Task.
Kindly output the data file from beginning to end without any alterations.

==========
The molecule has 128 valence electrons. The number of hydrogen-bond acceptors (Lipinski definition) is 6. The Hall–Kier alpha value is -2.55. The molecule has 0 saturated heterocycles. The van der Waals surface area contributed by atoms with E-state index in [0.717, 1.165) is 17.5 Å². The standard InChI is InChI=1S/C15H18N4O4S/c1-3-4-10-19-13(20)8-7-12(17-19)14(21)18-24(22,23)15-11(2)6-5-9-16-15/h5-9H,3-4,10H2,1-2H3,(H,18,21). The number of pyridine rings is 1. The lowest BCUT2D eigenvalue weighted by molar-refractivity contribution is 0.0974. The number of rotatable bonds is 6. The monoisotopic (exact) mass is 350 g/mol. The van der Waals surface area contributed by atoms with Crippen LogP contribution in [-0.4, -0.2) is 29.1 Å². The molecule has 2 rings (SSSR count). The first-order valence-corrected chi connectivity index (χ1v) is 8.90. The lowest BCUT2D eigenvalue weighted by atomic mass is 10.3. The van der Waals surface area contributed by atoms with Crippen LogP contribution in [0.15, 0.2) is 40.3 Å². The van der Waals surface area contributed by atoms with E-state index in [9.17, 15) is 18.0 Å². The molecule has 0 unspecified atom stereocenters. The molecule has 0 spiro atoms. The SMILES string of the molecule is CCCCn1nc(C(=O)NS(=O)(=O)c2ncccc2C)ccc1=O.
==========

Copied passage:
The molecule has 128 valence electrons. The number of hydrogen-bond acceptors (Lipinski definition) is 6. The Hall–Kier alpha value is -2.55. The molecule has 0 saturated heterocycles. The van der Waals surface area contributed by atoms with E-state index in [0.717, 1.165) is 17.5 Å². The standard InChI is InChI=1S/C15H18N4O4S/c1-3-4-10-19-13(20)8-7-12(17-19)14(21)18-24(22,23)15-11(2)6-5-9-16-15/h5-9H,3-4,10H2,1-2H3,(H,18,21). The number of pyridine rings is 1. The lowest BCUT2D eigenvalue weighted by molar-refractivity contribution is 0.0974. The number of rotatable bonds is 6. The monoisotopic (exact) mass is 350 g/mol. The van der Waals surface area contributed by atoms with Crippen LogP contribution in [-0.4, -0.2) is 29.1 Å². The molecule has 2 rings (SSSR count). The first-order valence-corrected chi connectivity index (χ1v) is 8.90. The lowest BCUT2D eigenvalue weighted by atomic mass is 10.3. The van der Waals surface area contributed by atoms with Crippen LogP contribution in [0.15, 0.2) is 40.3 Å². The van der Waals surface area contributed by atoms with E-state index in [9.17, 15) is 18.0 Å². The molecule has 0 unspecified atom stereocenters. The molecule has 0 spiro atoms. The SMILES string of the molecule is CCCCn1nc(C(=O)NS(=O)(=O)c2ncccc2C)ccc1=O.